Future value financing involves making projections about the future worth of an asset and adjusting the financing arrangement accordingly. Owing to the wide range of factors that can enter into calculating this type of financing, many lenders choose to not offer this type of financing option. However, a limited number of lenders offer a Future Value Finance Program for such high ticket items as real estate and higher end vehicles.
The most common application of future value financing has to do with improvements to existing property. When a homeowner wishes to take out a loan or a second mortgage in order to add on to the home or in some other way enhance the property, the lender will evaluate the impact of these changes on the value of the land and buildings involved. This component is sometimes referred to as determination the equivalent in value. The extension of the mortgage will be based on whether the lender determines that the amount of the loan will result in a rise in value for the property that is at least comparable to the amount of the loan, including interest and fees. The actual process for making this determination of equivalent values may vary from one lender to another.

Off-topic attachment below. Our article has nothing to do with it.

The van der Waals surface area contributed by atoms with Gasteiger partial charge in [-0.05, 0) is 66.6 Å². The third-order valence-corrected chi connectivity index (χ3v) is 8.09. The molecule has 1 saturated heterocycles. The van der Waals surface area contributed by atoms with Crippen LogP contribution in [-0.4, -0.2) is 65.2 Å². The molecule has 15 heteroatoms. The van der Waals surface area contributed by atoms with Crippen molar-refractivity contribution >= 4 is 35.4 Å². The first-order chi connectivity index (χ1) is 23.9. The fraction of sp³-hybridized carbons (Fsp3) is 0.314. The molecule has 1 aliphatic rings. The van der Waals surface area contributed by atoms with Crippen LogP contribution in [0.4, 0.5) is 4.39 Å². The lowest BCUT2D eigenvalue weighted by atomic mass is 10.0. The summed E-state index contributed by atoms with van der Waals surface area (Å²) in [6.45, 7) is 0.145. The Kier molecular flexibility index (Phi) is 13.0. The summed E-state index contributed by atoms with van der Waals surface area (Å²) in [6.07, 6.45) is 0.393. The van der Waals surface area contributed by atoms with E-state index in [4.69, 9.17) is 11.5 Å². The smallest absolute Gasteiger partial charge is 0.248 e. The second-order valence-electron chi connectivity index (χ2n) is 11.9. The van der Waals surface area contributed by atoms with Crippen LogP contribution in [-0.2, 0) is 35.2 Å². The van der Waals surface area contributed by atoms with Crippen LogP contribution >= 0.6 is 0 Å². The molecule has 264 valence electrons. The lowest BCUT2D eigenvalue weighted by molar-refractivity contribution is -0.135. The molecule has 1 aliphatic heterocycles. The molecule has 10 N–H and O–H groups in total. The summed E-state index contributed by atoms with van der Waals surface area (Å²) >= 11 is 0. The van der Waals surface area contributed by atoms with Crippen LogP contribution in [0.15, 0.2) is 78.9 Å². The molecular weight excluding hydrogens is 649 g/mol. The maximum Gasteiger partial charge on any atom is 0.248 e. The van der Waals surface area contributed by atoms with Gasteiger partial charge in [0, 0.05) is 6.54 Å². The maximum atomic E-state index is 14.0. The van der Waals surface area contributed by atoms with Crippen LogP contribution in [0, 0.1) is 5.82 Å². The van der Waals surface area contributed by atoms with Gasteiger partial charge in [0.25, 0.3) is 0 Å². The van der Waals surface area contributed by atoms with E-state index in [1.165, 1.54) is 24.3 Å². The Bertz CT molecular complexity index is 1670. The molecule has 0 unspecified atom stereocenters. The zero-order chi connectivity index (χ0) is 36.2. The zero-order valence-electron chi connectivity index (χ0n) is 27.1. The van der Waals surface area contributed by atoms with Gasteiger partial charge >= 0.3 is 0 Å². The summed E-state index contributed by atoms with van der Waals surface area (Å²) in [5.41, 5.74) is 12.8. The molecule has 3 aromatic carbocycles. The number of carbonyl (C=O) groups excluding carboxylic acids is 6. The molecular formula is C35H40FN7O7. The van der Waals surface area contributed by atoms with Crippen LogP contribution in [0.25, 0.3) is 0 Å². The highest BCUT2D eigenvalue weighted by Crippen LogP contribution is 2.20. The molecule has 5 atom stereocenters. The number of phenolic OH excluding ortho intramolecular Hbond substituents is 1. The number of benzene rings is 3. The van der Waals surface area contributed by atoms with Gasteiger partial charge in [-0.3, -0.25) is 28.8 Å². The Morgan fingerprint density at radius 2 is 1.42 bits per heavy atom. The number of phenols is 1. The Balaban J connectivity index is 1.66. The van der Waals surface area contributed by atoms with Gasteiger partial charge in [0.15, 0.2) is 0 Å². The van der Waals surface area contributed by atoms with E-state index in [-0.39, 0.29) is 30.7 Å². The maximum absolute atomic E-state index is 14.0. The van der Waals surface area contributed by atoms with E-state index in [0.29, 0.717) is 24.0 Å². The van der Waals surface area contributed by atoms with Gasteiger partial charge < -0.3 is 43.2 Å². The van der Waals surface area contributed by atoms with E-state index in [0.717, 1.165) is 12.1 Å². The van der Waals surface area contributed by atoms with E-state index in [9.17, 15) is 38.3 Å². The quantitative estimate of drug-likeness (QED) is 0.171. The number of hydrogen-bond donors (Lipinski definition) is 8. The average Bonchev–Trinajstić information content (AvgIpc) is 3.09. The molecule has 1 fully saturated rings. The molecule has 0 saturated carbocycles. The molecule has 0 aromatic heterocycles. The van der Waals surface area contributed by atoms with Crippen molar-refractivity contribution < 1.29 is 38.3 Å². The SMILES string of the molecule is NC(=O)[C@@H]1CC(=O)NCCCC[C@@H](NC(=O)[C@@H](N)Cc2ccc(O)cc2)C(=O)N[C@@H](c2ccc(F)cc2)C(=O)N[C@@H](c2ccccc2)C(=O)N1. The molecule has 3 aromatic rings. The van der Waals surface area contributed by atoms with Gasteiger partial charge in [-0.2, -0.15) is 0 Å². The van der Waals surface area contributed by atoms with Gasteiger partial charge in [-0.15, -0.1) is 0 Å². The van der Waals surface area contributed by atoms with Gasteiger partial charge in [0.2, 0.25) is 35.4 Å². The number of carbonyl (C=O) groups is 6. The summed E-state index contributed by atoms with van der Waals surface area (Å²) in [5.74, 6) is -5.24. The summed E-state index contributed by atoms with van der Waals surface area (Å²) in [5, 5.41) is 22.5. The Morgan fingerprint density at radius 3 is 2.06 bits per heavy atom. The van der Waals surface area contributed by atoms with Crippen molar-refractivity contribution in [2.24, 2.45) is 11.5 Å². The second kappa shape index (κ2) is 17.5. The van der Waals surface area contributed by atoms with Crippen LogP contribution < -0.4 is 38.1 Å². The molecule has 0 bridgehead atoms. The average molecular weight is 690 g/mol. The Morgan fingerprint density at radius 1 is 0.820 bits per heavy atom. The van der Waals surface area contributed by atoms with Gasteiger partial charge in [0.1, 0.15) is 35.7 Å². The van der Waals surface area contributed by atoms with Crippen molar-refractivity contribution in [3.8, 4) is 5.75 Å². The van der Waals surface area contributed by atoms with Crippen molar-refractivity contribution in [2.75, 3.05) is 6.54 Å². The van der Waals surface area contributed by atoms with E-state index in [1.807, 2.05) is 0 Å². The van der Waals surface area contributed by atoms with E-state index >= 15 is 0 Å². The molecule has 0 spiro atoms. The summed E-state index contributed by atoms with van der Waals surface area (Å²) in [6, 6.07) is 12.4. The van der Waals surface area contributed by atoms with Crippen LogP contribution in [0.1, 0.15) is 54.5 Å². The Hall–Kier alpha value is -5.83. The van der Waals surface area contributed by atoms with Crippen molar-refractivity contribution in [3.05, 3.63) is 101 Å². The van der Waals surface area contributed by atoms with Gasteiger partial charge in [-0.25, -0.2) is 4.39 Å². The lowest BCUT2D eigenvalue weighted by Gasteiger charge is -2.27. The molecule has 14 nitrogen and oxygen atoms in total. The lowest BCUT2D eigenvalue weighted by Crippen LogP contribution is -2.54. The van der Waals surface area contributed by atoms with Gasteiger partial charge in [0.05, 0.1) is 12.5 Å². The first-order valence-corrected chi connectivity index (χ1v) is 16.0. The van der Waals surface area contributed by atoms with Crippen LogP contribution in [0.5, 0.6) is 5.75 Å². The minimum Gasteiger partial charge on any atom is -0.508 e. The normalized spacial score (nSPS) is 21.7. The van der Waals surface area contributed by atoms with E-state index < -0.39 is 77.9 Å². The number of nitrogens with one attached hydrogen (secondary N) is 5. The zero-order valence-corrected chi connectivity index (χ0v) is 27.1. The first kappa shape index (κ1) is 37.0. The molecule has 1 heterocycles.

Many lenders see a great deal of room for error when future value financing is used as the basis for the loan. For example, there are many variables that may be used to determine future value that simply are not present when extending the loan on the basis of current values. Since the process can get very complicated with future value financing, lenders may choose to finance of the basis of the current estimated value of the property, and thus avoid investing time and resources into a difficult projection.
One characteristic of future value financing that may or may not be attractive to the homeowner is the fact that lenders extending this type of financing may also want to have some degree of control on the disbursement of the funds. This will mean that the lender will take steps to monitor the progress of the work, and ensure that everything is done properly. For homeowners who do not have the time or the inclination to supervise the work, the presence of the lender can help to ensure that the work is completed in a professional and a timely manner. However, if the homeowner does prefer to be closely involved with the work, the presence of the lender may be viewed as a nuisance.